Date of Publication
Doctor in Information Technology
College of Computer Studies
Joel P. Ilao
oftware firms are adopting a strategy coined as Global Software Development (GSD), referring to distributed development in the form of offshore insourcing and offshore outsourcing. GSD promises benefits such as cost-saving, time to market reduction, access to the global talent pool, and task modularization. However, GSD encounters issues induced by team separation causing challenges and issues related to Communication, Collaboration, Coordination, Control, and Shared Knowledge. These issues impact activities in GSD, including the productivity and quality of work of distributed teams. Presently, there are more issues identified in GSD than solutions. Thus, it can be inferred that GSD lacks a guide on how it should be done (planned and implemented). This study presents a framework explicating viable operations and strategies in GSD despite team separation. The framework was constructed from experiences of participants in a vendor organization performing a large-scale enterprise software project with an offshore client. The respondents are members of the organization who have key roles in software development. The framework involves activities and strategies countering implications of team separation, and support productivity and quality of work of teams. Furthermore, this study contributes to the body of knowledge in GSD, by establishing a theory explaining why GSD is vulnerable to failure, and how it can be successful. The theory is grounded on empirical evidence, literature review, and reputable IS theories namely Process Virtualization Theory and Task-Technology Fit Theory.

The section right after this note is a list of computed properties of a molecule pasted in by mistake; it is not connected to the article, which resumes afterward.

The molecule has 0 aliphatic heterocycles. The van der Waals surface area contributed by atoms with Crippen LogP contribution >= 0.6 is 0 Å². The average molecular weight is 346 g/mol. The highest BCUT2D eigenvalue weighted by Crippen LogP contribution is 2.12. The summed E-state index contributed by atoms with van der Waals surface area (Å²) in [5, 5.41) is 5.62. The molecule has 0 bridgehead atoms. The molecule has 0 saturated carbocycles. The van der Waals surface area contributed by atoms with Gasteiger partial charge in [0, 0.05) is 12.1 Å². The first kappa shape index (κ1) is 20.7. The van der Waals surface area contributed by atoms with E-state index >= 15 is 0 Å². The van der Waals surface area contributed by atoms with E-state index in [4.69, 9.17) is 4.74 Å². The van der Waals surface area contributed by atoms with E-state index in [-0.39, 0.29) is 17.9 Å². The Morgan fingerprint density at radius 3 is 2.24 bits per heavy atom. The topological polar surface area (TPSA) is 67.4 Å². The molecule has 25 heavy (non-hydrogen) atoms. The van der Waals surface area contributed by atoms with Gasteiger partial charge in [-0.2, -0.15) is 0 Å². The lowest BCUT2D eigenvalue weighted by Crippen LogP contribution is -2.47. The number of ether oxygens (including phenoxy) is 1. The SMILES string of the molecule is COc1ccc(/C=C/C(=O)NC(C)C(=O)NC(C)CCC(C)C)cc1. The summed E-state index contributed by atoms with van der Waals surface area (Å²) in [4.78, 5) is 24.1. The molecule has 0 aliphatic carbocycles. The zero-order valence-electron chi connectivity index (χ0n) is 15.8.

Global software development
Bondoc, E. P. (2019). A framework and a theory to achieve productivity and software quality in global software development. Retrieved from https://animorepository.dlsu.edu.ph/etd_doctoral/1453
Upload Full Text